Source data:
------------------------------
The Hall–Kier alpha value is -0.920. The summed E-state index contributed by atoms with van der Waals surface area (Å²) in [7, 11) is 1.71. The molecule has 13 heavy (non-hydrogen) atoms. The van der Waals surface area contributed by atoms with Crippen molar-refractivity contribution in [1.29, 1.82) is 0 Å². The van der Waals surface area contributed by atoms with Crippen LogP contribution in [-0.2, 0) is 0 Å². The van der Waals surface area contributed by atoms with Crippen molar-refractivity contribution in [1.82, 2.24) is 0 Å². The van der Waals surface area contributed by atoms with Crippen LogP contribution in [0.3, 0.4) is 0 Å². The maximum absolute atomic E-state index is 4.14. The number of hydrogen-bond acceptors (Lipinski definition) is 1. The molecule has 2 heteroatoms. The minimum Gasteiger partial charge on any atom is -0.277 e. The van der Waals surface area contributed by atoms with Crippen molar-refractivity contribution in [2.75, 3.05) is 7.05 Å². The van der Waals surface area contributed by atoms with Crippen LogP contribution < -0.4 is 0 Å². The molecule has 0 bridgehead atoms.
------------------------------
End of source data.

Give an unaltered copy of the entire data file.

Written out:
The Hall–Kier alpha value is -0.920. The summed E-state index contributed by atoms with van der Waals surface area (Å²) in [7, 11) is 1.71. The molecule has 13 heavy (non-hydrogen) atoms. The van der Waals surface area contributed by atoms with Crippen molar-refractivity contribution in [1.29, 1.82) is 0 Å². The van der Waals surface area contributed by atoms with Crippen LogP contribution in [-0.2, 0) is 0 Å². The van der Waals surface area contributed by atoms with Crippen molar-refractivity contribution in [1.82, 2.24) is 0 Å². The van der Waals surface area contributed by atoms with Crippen LogP contribution in [0.3, 0.4) is 0 Å². The maximum absolute atomic E-state index is 4.14. The number of hydrogen-bond acceptors (Lipinski definition) is 1. The molecule has 2 heteroatoms. The minimum Gasteiger partial charge on any atom is -0.277 e. The van der Waals surface area contributed by atoms with Crippen molar-refractivity contribution in [2.75, 3.05) is 7.05 Å². The van der Waals surface area contributed by atoms with Crippen LogP contribution < -0.4 is 0 Å². The molecule has 0 bridgehead atoms.